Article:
Once the person definitely wanted to receive Christ and seemed to understand what was involved, I would suggest several options about praying to receive Christ. If he or she wasn’t accustomed to praying, I would offer to pray a prayer which could be repeated after me phrase by phrase. After saying what my prayer would include, I emphasized the fact that the words themselves had no magic. Unless they represented what my friend really felt in his or her heart, they did not mean anything.
Gabriel preferred to pray silently, and I offered him that option. Then, after he had prayed silently and I had prayed audibly, I asked him what he had said to God. He, like many others, had thanked God for the birds and his friends and the sunset. I then asked him if he had really spoken to Jesus Christ and thanked him for dying for his sins and invited him into his life as Lord and master. “I guess not,” he answered. So I suggested he pray again, addressing himself to the Lord in those terms.
Others, on the other hand, preferred to go back to their rooms to pray. If they did, I urged them to call me or see me within twenty-four hours to tell me the decision they had made.
After the prayer of conversion some people would feel tremendously relieved. Others had little feeling at all. This varied with the individual. I made sure they knew that the assurance of salvation rested on what Christ had done on the cross and that it did not depend on how they felt at the moment.
I soon realized that my work was not over once the person had accepted Christ. Good follow-up is crucial. New Christians need help to begin reading the Word of God for themselves. I usually suggested a specific passage, such as the beginning of the Gospel of Mark. Giving them questions to ask themselves about the text also proved helpful (such as “What does this teach me about Christ?” or “Is there a command I should obey or an example to follow?”).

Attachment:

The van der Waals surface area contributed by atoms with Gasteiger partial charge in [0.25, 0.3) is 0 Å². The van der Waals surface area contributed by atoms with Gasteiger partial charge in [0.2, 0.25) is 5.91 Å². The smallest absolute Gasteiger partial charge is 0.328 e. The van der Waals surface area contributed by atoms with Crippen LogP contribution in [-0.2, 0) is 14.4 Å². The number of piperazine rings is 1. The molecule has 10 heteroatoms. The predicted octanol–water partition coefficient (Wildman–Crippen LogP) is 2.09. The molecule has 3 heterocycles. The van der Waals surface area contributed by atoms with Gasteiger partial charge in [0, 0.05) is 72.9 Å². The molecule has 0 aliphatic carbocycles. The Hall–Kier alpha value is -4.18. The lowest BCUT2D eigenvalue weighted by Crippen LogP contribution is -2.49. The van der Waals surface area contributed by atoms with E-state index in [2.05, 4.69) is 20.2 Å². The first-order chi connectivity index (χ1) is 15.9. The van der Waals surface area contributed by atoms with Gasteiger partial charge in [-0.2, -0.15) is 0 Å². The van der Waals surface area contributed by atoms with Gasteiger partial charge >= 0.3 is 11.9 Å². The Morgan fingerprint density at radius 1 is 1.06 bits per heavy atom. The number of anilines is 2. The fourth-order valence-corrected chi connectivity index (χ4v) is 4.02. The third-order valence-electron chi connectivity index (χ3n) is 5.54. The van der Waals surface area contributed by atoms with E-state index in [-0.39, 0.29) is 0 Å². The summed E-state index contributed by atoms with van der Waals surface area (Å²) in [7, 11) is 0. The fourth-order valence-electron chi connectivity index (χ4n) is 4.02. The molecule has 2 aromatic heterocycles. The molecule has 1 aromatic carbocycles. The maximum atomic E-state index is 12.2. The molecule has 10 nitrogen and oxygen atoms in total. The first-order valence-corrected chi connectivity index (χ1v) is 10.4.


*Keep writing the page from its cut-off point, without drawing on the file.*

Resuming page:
New Christians also need help in their relationships with non-Christian friends and family. I would see new Christians alienate their families due to their misdirected zeal. To tell family members they don’t know the gospel often makes them resentful. If the person came from a nominally Christian family, I suggested it would be more constructive to assume his or her family understood the facts of the gospel, and to tell them so. Then he or she could simply say that these facts had suddenly become alive and meaningful in his or her life and that’s why it was important to share with them what had happened.
I would suggest breaking from non-Christian friends only if I saw that they were going to sweep the new Christian into an old life of sin. New Christians usually have more contacts with non-Christians than Christians do, making them excellent evangelists—especially as their friends see how knowing Jesus is changing the new Christian.
Scripture teaches us that God wants to use us in reaping as well as in sowing and watering. Many more of us would have the privilege of being the last link in the chain if we “popped the question” to more people than we do. Take time right now to think about your circle of friends. Is there someone who is waiting to be asked? If you were to approach that person in love, you might be able to help him or her make a specific decision for Christ. Few things are more precious.
The above article, “Encouraging a Decision” was written by Paul Little. The article was excerpted from the book Campus Evangelism Handbook.
The material is copyrighted and should not be reprinted under any other name or author. However, this material may be freely used for personal study or research purposes.
This article may not be written by an Apostolic author, but it contains many excellent principles and concepts that can be adapted to most churches. As the old saying goes, “Eat the meat. Throw away the bones.”